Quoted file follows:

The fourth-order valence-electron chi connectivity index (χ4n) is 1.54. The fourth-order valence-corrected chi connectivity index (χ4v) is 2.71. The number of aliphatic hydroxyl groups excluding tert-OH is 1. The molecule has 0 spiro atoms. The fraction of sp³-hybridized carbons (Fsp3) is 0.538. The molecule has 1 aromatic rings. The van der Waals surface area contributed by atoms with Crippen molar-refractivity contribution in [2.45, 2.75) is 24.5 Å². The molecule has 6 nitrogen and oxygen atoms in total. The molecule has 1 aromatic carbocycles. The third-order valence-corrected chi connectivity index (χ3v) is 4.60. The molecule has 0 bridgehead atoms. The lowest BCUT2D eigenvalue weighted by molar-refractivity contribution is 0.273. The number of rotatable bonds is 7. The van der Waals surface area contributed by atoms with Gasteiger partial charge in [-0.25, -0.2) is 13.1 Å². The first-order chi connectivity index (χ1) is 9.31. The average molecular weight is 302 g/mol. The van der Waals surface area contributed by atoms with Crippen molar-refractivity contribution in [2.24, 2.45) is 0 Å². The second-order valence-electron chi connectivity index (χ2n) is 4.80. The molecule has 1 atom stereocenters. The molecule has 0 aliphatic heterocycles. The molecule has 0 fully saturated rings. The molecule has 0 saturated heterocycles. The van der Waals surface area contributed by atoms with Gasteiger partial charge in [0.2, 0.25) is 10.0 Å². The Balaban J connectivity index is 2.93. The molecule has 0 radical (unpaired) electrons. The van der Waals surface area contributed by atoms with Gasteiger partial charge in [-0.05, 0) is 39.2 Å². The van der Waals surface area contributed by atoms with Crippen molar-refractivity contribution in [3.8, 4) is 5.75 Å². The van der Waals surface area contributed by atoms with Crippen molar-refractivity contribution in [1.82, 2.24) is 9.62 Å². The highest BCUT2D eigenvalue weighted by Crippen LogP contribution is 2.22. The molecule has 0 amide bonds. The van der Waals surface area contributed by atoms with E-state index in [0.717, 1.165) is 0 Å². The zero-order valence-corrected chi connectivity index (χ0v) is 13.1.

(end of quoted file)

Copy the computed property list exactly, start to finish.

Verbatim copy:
The fourth-order valence-electron chi connectivity index (χ4n) is 1.54. The fourth-order valence-corrected chi connectivity index (χ4v) is 2.71. The number of aliphatic hydroxyl groups excluding tert-OH is 1. The molecule has 0 spiro atoms. The fraction of sp³-hybridized carbons (Fsp3) is 0.538. The molecule has 1 aromatic rings. The van der Waals surface area contributed by atoms with Crippen molar-refractivity contribution in [2.45, 2.75) is 24.5 Å². The molecule has 6 nitrogen and oxygen atoms in total. The molecule has 1 aromatic carbocycles. The third-order valence-corrected chi connectivity index (χ3v) is 4.60. The molecule has 0 bridgehead atoms. The lowest BCUT2D eigenvalue weighted by molar-refractivity contribution is 0.273. The number of rotatable bonds is 7. The van der Waals surface area contributed by atoms with Gasteiger partial charge in [-0.25, -0.2) is 13.1 Å². The first-order chi connectivity index (χ1) is 9.31. The average molecular weight is 302 g/mol. The van der Waals surface area contributed by atoms with Crippen molar-refractivity contribution in [2.24, 2.45) is 0 Å². The second-order valence-electron chi connectivity index (χ2n) is 4.80. The molecule has 1 atom stereocenters. The molecule has 0 aliphatic heterocycles. The molecule has 0 fully saturated rings. The molecule has 0 saturated heterocycles. The van der Waals surface area contributed by atoms with Gasteiger partial charge in [0.2, 0.25) is 10.0 Å². The Balaban J connectivity index is 2.93. The molecule has 0 radical (unpaired) electrons. The van der Waals surface area contributed by atoms with Gasteiger partial charge in [-0.05, 0) is 39.2 Å². The van der Waals surface area contributed by atoms with Crippen molar-refractivity contribution in [3.8, 4) is 5.75 Å². The van der Waals surface area contributed by atoms with Crippen molar-refractivity contribution in [1.82, 2.24) is 9.62 Å². The highest BCUT2D eigenvalue weighted by Crippen LogP contribution is 2.22. The molecule has 0 amide bonds. The van der Waals surface area contributed by atoms with E-state index in [0.717, 1.165) is 0 Å². The zero-order valence-corrected chi connectivity index (χ0v) is 13.1.